A. Roy Halliwell, Brian A. O'Connor


A study involving the determination of the bed shear stress and thence shear velocity in the Narrows of the River Mersey (a well mixed tidal estuary) is described. The two dimensional equation of motion is examined and it is concluded that in order to determine the energy slope (S) (and thence the shear stress and shear velocity) it is essential to evaluate density, inertia and kinetic energy terms as well as surface slopes. Although the density term is much smaller than the other terms it is important at periods of low slack-water. Measurements of the various terms are described and attention is drawn to the difficulties arising m the case of the surface slopes. Comparison is then made between the values of the shear velocity as predicted from the energy slope and those obtained using velocity traverses throughout the depth and with measurements of velocity at three fixed positions near to the bed. Finally consideration is given to the relationship between the cross-sectional mean velocity (U), the depth-mean velocity (U) and velocity at 3ft. above the bed (U,) and the shear velocity obtained from the energy slope. It is concluded that there is good linear correlation of each of these velocities (U, U and U ) with the shear velocity throughout the tidal cycle except for the period around low slack-water.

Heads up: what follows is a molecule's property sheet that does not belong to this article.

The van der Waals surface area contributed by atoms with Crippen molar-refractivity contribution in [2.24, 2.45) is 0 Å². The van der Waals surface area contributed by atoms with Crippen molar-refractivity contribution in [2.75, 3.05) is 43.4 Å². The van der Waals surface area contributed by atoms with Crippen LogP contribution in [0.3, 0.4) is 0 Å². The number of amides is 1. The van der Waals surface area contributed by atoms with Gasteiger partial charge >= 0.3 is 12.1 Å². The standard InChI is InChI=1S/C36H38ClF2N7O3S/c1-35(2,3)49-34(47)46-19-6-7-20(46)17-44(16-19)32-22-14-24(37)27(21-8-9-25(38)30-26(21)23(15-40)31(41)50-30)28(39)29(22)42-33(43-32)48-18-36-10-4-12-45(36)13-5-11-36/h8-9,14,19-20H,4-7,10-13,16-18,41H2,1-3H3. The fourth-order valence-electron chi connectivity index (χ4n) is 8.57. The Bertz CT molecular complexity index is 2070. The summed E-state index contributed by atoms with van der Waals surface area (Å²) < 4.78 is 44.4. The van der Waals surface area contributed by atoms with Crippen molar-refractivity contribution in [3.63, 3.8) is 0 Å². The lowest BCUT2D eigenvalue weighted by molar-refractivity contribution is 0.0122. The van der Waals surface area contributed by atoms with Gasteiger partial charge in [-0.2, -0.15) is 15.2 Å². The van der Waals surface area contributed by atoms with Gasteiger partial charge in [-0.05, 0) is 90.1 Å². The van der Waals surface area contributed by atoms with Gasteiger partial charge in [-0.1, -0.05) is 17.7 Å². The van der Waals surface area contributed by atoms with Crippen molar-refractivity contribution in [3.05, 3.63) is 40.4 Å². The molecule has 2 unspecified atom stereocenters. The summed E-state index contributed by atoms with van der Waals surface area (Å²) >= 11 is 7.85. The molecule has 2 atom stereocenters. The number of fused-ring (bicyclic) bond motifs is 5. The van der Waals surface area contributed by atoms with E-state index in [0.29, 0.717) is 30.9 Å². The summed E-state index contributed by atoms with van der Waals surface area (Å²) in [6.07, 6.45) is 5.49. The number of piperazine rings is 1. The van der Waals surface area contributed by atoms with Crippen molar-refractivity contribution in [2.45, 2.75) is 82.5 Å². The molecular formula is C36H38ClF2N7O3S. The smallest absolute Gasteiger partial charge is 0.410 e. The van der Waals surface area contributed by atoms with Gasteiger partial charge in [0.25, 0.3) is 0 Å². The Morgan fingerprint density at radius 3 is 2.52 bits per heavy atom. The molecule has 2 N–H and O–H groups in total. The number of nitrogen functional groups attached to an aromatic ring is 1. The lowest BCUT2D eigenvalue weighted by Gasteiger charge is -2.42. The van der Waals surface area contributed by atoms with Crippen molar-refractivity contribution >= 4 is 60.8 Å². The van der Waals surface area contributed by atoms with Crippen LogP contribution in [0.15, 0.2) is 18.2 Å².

shear velocity; tidal estuary

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